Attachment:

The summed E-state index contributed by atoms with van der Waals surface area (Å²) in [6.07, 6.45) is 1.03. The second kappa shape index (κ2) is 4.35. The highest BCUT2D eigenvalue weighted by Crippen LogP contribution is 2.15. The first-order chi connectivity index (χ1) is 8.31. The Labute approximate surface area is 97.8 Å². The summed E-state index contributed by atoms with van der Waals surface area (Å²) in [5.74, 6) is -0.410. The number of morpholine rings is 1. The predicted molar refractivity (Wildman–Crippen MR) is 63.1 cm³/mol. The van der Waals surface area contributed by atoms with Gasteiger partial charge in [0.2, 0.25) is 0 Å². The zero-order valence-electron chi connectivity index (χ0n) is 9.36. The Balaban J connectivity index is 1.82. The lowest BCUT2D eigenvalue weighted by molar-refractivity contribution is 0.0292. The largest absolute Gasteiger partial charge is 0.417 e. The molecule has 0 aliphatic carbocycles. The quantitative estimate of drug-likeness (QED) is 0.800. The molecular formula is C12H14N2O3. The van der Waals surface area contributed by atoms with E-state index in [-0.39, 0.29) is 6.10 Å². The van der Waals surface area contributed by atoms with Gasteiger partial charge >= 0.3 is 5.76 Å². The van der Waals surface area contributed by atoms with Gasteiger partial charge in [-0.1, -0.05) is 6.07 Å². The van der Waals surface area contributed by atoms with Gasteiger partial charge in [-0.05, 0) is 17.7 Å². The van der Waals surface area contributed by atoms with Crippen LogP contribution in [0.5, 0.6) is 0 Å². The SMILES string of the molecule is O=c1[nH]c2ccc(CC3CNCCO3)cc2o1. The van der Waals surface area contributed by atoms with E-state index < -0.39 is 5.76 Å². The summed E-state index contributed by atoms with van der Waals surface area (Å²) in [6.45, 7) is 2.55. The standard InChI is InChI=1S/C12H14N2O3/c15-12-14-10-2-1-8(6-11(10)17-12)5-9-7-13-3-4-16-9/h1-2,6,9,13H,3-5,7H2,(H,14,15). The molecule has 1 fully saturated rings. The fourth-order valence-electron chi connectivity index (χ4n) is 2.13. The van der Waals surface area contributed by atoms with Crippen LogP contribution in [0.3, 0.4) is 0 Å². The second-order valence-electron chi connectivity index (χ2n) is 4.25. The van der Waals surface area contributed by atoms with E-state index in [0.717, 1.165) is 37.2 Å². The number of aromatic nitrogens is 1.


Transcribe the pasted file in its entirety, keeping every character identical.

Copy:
The summed E-state index contributed by atoms with van der Waals surface area (Å²) in [6.07, 6.45) is 1.03. The second kappa shape index (κ2) is 4.35. The highest BCUT2D eigenvalue weighted by Crippen LogP contribution is 2.15. The first-order chi connectivity index (χ1) is 8.31. The Labute approximate surface area is 97.8 Å². The summed E-state index contributed by atoms with van der Waals surface area (Å²) in [5.74, 6) is -0.410. The number of morpholine rings is 1. The predicted molar refractivity (Wildman–Crippen MR) is 63.1 cm³/mol. The van der Waals surface area contributed by atoms with Gasteiger partial charge in [0.2, 0.25) is 0 Å². The zero-order valence-electron chi connectivity index (χ0n) is 9.36. The Balaban J connectivity index is 1.82. The lowest BCUT2D eigenvalue weighted by molar-refractivity contribution is 0.0292. The largest absolute Gasteiger partial charge is 0.417 e. The molecule has 0 aliphatic carbocycles. The quantitative estimate of drug-likeness (QED) is 0.800. The molecular formula is C12H14N2O3. The van der Waals surface area contributed by atoms with E-state index in [-0.39, 0.29) is 6.10 Å². The van der Waals surface area contributed by atoms with Gasteiger partial charge >= 0.3 is 5.76 Å². The van der Waals surface area contributed by atoms with Gasteiger partial charge in [-0.1, -0.05) is 6.07 Å². The van der Waals surface area contributed by atoms with Gasteiger partial charge in [-0.05, 0) is 17.7 Å². The van der Waals surface area contributed by atoms with Crippen LogP contribution in [0.5, 0.6) is 0 Å². The SMILES string of the molecule is O=c1[nH]c2ccc(CC3CNCCO3)cc2o1. The van der Waals surface area contributed by atoms with E-state index < -0.39 is 5.76 Å². The summed E-state index contributed by atoms with van der Waals surface area (Å²) in [6.45, 7) is 2.55. The standard InChI is InChI=1S/C12H14N2O3/c15-12-14-10-2-1-8(6-11(10)17-12)5-9-7-13-3-4-16-9/h1-2,6,9,13H,3-5,7H2,(H,14,15). The molecule has 1 fully saturated rings. The fourth-order valence-electron chi connectivity index (χ4n) is 2.13. The van der Waals surface area contributed by atoms with Crippen LogP contribution in [0.3, 0.4) is 0 Å². The second-order valence-electron chi connectivity index (χ2n) is 4.25. The van der Waals surface area contributed by atoms with E-state index in [0.717, 1.165) is 37.2 Å². The number of aromatic nitrogens is 1.